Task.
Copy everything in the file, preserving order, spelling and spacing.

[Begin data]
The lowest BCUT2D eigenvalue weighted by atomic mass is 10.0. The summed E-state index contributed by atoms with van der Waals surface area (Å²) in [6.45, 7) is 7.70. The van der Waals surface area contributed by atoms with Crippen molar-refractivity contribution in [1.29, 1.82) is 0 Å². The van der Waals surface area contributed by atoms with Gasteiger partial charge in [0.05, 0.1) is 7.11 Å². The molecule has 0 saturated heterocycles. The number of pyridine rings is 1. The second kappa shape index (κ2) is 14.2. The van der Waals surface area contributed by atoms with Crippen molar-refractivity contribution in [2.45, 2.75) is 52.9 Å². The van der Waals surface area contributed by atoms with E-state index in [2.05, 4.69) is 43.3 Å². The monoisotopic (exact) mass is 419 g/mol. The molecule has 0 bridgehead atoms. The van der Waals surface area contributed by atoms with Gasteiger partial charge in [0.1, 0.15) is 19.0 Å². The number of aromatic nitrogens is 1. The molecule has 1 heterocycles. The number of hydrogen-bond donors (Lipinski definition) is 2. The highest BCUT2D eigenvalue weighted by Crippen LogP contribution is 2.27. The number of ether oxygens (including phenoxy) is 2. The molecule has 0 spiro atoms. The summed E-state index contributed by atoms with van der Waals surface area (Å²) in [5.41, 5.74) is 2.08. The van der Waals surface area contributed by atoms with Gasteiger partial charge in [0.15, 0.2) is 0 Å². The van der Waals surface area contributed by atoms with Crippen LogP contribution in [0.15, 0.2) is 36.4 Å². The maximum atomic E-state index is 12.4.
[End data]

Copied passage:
The lowest BCUT2D eigenvalue weighted by atomic mass is 10.0. The summed E-state index contributed by atoms with van der Waals surface area (Å²) in [6.45, 7) is 7.70. The van der Waals surface area contributed by atoms with Crippen molar-refractivity contribution in [1.29, 1.82) is 0 Å². The van der Waals surface area contributed by atoms with Gasteiger partial charge in [0.05, 0.1) is 7.11 Å². The molecule has 0 saturated heterocycles. The number of pyridine rings is 1. The second kappa shape index (κ2) is 14.2. The van der Waals surface area contributed by atoms with Crippen molar-refractivity contribution in [2.45, 2.75) is 52.9 Å². The van der Waals surface area contributed by atoms with E-state index in [2.05, 4.69) is 43.3 Å². The monoisotopic (exact) mass is 419 g/mol. The molecule has 0 bridgehead atoms. The van der Waals surface area contributed by atoms with Gasteiger partial charge in [0.1, 0.15) is 19.0 Å². The number of aromatic nitrogens is 1. The molecule has 1 heterocycles. The number of hydrogen-bond donors (Lipinski definition) is 2. The highest BCUT2D eigenvalue weighted by Crippen LogP contribution is 2.27. The number of ether oxygens (including phenoxy) is 2. The molecule has 0 spiro atoms. The summed E-state index contributed by atoms with van der Waals surface area (Å²) in [5.41, 5.74) is 2.08. The van der Waals surface area contributed by atoms with Gasteiger partial charge in [0.15, 0.2) is 0 Å². The van der Waals surface area contributed by atoms with Crippen LogP contribution in [0.15, 0.2) is 36.4 Å². The maximum atomic E-state index is 12.4.